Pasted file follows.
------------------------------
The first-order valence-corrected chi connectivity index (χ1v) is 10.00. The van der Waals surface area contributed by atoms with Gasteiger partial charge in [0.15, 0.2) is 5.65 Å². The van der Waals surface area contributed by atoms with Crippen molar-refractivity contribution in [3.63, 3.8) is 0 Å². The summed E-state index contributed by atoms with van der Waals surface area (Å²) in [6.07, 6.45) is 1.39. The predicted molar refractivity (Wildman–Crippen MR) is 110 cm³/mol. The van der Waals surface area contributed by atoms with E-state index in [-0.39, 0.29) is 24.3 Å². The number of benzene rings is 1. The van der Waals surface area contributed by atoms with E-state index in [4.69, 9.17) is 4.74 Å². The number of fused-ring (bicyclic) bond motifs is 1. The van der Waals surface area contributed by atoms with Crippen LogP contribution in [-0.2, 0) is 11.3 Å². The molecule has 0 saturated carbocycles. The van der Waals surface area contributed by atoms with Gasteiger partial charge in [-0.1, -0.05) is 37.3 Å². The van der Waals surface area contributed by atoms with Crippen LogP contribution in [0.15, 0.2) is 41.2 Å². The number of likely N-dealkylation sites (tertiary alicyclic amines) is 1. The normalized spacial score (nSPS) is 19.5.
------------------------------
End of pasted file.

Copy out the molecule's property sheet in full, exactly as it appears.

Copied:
The first-order valence-corrected chi connectivity index (χ1v) is 10.00. The van der Waals surface area contributed by atoms with Gasteiger partial charge in [0.15, 0.2) is 5.65 Å². The van der Waals surface area contributed by atoms with Crippen molar-refractivity contribution in [3.63, 3.8) is 0 Å². The summed E-state index contributed by atoms with van der Waals surface area (Å²) in [6.07, 6.45) is 1.39. The predicted molar refractivity (Wildman–Crippen MR) is 110 cm³/mol. The van der Waals surface area contributed by atoms with E-state index in [-0.39, 0.29) is 24.3 Å². The number of benzene rings is 1. The van der Waals surface area contributed by atoms with E-state index in [4.69, 9.17) is 4.74 Å². The number of fused-ring (bicyclic) bond motifs is 1. The van der Waals surface area contributed by atoms with Crippen LogP contribution in [-0.2, 0) is 11.3 Å². The molecule has 0 saturated carbocycles. The van der Waals surface area contributed by atoms with Gasteiger partial charge in [-0.1, -0.05) is 37.3 Å². The van der Waals surface area contributed by atoms with Crippen LogP contribution in [0.15, 0.2) is 41.2 Å². The number of likely N-dealkylation sites (tertiary alicyclic amines) is 1. The normalized spacial score (nSPS) is 19.5.